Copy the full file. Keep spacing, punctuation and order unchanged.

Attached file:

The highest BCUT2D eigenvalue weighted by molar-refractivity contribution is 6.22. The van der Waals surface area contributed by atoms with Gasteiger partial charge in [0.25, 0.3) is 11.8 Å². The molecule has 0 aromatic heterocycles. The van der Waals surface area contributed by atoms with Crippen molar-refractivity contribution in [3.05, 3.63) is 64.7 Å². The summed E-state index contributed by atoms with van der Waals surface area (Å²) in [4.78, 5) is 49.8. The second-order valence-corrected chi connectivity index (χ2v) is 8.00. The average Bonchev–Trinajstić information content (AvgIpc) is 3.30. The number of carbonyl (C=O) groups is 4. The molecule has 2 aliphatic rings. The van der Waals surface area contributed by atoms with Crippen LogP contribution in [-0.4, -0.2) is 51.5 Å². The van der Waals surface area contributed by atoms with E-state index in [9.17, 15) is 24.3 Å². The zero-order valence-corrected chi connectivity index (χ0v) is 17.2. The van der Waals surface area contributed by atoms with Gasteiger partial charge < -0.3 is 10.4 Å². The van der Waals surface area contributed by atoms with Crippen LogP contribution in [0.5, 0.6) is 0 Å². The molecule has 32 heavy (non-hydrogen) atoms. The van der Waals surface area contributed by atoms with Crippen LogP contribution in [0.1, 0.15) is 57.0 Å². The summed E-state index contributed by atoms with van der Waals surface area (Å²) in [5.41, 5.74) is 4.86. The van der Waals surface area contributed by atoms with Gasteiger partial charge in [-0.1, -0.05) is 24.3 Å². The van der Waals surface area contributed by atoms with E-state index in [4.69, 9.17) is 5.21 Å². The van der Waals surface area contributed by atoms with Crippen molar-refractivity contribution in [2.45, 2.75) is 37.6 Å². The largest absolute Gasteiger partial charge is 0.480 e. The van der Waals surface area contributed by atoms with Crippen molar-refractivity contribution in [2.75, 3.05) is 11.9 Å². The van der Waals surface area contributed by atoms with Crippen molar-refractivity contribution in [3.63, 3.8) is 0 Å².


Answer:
The highest BCUT2D eigenvalue weighted by molar-refractivity contribution is 6.22. The van der Waals surface area contributed by atoms with Gasteiger partial charge in [0.25, 0.3) is 11.8 Å². The molecule has 0 aromatic heterocycles. The van der Waals surface area contributed by atoms with Crippen molar-refractivity contribution in [3.05, 3.63) is 64.7 Å². The summed E-state index contributed by atoms with van der Waals surface area (Å²) in [4.78, 5) is 49.8. The second-order valence-corrected chi connectivity index (χ2v) is 8.00. The average Bonchev–Trinajstić information content (AvgIpc) is 3.30. The number of carbonyl (C=O) groups is 4. The molecule has 2 aliphatic rings. The van der Waals surface area contributed by atoms with Crippen LogP contribution in [-0.4, -0.2) is 51.5 Å². The van der Waals surface area contributed by atoms with E-state index in [9.17, 15) is 24.3 Å². The zero-order valence-corrected chi connectivity index (χ0v) is 17.2. The van der Waals surface area contributed by atoms with Gasteiger partial charge < -0.3 is 10.4 Å². The van der Waals surface area contributed by atoms with Crippen LogP contribution in [0.5, 0.6) is 0 Å². The molecule has 32 heavy (non-hydrogen) atoms. The van der Waals surface area contributed by atoms with Crippen LogP contribution in [0.1, 0.15) is 57.0 Å². The summed E-state index contributed by atoms with van der Waals surface area (Å²) in [5.41, 5.74) is 4.86. The van der Waals surface area contributed by atoms with Gasteiger partial charge in [-0.1, -0.05) is 24.3 Å². The van der Waals surface area contributed by atoms with E-state index in [4.69, 9.17) is 5.21 Å². The van der Waals surface area contributed by atoms with Crippen molar-refractivity contribution in [2.45, 2.75) is 37.6 Å². The largest absolute Gasteiger partial charge is 0.480 e. The van der Waals surface area contributed by atoms with Crippen molar-refractivity contribution in [2.75, 3.05) is 11.9 Å². The van der Waals surface area contributed by atoms with Crippen molar-refractivity contribution in [3.63, 3.8) is 0 Å².